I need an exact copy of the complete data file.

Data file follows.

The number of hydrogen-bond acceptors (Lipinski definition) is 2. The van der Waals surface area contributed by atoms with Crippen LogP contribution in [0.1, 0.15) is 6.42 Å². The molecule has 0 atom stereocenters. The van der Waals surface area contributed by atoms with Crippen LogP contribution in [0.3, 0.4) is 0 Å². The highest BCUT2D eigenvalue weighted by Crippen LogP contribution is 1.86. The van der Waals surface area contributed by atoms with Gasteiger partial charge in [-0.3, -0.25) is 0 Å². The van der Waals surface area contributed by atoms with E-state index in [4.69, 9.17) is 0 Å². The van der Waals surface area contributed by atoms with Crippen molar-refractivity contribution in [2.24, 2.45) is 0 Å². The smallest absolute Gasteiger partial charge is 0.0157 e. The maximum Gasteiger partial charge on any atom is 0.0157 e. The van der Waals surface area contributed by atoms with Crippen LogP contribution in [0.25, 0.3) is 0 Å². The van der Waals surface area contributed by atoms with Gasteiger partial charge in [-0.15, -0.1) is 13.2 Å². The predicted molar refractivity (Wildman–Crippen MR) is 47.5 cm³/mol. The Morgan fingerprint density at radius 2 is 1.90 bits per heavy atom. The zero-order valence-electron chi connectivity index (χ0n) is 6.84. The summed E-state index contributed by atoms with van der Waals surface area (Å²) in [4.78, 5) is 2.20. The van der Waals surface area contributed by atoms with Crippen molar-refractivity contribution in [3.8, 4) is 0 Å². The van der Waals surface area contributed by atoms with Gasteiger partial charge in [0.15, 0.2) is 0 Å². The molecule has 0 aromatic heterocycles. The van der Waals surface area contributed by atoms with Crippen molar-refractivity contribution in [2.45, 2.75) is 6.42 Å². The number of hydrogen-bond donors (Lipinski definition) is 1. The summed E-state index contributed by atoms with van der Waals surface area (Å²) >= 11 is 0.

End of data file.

The number of hydrogen-bond acceptors (Lipinski definition) is 2. The van der Waals surface area contributed by atoms with Crippen LogP contribution in [0.1, 0.15) is 6.42 Å². The molecule has 0 atom stereocenters. The van der Waals surface area contributed by atoms with Crippen LogP contribution in [0.3, 0.4) is 0 Å². The highest BCUT2D eigenvalue weighted by Crippen LogP contribution is 1.86. The van der Waals surface area contributed by atoms with Gasteiger partial charge in [-0.3, -0.25) is 0 Å². The van der Waals surface area contributed by atoms with E-state index in [4.69, 9.17) is 0 Å². The van der Waals surface area contributed by atoms with Crippen molar-refractivity contribution in [2.24, 2.45) is 0 Å². The smallest absolute Gasteiger partial charge is 0.0157 e. The maximum Gasteiger partial charge on any atom is 0.0157 e. The van der Waals surface area contributed by atoms with Crippen LogP contribution in [0.25, 0.3) is 0 Å². The van der Waals surface area contributed by atoms with Gasteiger partial charge in [-0.15, -0.1) is 13.2 Å². The predicted molar refractivity (Wildman–Crippen MR) is 47.5 cm³/mol. The Morgan fingerprint density at radius 2 is 1.90 bits per heavy atom. The zero-order valence-electron chi connectivity index (χ0n) is 6.84. The summed E-state index contributed by atoms with van der Waals surface area (Å²) in [4.78, 5) is 2.20. The van der Waals surface area contributed by atoms with Crippen molar-refractivity contribution in [3.8, 4) is 0 Å². The van der Waals surface area contributed by atoms with Gasteiger partial charge in [0.15, 0.2) is 0 Å². The molecule has 0 aromatic heterocycles. The van der Waals surface area contributed by atoms with Crippen molar-refractivity contribution in [2.45, 2.75) is 6.42 Å². The number of hydrogen-bond donors (Lipinski definition) is 1. The summed E-state index contributed by atoms with van der Waals surface area (Å²) >= 11 is 0.